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Judge: Federal lawsuit over Ramadan prison food can proceed

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Prison bars

A judge is allowing a lawsuit filed in Flint federal court by some Michigan Muslim inmates to go forward.

Four inmates claim they received meals during Ramadan that weren't in accordance with the Islamic holiday, in violation of their civil rights. The meals were also under the typical number of calories for inmates.

During the month-long holiday Ramadan, Muslims are supposed to fast during the day, and eat food or drink water only after sundown.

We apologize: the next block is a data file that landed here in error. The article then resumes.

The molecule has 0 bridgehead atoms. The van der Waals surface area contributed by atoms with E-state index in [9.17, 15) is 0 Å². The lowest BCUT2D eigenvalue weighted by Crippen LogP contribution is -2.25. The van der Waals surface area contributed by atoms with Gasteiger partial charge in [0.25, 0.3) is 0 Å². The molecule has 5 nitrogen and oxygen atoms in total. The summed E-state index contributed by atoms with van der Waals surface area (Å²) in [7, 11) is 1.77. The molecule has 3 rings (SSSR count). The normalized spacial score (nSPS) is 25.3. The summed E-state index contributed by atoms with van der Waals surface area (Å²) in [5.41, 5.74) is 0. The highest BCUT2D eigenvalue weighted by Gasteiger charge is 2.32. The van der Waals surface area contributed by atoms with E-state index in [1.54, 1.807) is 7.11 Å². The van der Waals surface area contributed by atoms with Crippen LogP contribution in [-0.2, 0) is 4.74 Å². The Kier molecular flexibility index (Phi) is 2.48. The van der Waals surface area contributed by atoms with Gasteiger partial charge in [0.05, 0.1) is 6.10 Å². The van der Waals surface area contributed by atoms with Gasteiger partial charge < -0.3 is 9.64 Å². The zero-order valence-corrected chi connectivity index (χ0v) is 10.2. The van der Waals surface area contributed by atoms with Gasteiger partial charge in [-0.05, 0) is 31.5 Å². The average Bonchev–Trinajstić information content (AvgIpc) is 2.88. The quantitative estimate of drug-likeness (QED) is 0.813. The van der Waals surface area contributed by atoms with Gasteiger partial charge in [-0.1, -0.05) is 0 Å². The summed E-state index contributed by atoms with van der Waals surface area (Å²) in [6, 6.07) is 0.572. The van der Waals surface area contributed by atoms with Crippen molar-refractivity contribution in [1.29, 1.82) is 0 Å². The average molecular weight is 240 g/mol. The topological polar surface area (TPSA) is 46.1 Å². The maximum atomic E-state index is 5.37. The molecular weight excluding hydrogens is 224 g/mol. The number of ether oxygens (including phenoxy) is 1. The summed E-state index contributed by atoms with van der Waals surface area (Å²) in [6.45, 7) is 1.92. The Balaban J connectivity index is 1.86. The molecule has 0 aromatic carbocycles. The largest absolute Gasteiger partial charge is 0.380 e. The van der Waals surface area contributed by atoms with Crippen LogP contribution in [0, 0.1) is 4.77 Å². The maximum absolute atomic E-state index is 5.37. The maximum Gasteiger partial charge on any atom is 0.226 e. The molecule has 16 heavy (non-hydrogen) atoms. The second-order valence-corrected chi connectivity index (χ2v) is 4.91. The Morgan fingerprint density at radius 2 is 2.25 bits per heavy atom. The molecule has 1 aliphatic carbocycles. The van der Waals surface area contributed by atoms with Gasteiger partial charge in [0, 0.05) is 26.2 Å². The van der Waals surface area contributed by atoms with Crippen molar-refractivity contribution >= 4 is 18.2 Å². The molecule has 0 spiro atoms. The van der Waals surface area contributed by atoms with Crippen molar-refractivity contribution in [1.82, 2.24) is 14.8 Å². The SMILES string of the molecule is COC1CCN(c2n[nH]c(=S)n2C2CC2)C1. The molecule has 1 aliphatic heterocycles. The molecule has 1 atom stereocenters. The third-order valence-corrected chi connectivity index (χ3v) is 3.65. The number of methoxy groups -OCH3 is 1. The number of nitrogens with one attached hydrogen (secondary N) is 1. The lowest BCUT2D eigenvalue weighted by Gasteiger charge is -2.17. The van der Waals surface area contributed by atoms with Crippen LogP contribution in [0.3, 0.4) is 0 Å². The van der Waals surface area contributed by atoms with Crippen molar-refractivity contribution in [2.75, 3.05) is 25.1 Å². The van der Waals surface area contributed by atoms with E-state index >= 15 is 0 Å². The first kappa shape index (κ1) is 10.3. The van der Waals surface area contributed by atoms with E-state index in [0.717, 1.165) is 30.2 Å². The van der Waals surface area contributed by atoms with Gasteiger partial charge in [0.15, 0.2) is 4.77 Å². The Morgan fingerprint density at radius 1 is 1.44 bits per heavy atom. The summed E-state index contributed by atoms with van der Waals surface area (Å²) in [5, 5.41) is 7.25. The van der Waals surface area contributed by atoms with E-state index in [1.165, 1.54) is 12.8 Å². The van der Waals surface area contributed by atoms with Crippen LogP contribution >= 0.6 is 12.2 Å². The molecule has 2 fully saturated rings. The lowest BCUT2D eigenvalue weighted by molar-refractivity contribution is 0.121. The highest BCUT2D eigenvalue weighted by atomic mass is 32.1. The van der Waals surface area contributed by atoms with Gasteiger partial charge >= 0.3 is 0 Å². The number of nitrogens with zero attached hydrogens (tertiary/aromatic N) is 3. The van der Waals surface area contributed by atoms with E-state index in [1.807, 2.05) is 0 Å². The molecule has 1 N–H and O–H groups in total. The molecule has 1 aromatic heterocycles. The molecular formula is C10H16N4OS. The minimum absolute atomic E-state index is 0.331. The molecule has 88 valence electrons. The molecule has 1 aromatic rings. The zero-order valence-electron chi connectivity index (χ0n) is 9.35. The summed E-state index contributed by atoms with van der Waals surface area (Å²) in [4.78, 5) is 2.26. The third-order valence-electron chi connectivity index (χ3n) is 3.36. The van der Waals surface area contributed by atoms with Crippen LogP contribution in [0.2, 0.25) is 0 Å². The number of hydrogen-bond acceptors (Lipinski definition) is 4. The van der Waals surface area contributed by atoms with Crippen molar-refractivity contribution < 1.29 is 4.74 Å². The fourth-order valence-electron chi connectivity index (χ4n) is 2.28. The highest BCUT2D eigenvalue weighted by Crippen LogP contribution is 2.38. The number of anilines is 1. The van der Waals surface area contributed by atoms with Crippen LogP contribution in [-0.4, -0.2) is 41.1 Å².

Chris Gautz is with the Michigan Department of Corrections. He says MDOC dietitians design prison meals.

"They have a variety of different types of dietary needs, whether they are influenced by religion or their health," Gautz says.

Gautz says arrangements are made so Muslim inmates can observe Ramadan.

"The prisoners would receive a bagged meal in the morning, before sunrise, which would allow them to eat something before the day starts," he says.

But federal Judge Linda Parker says parts of the lawsuit will stand. She ruled that some of the prison's Ramadan meals did not provide enough calories, or were otherwise inedible.

There are currently more than 42,000 inmates in Michigan. More than 2,400, or about 17%, identify as Muslim.

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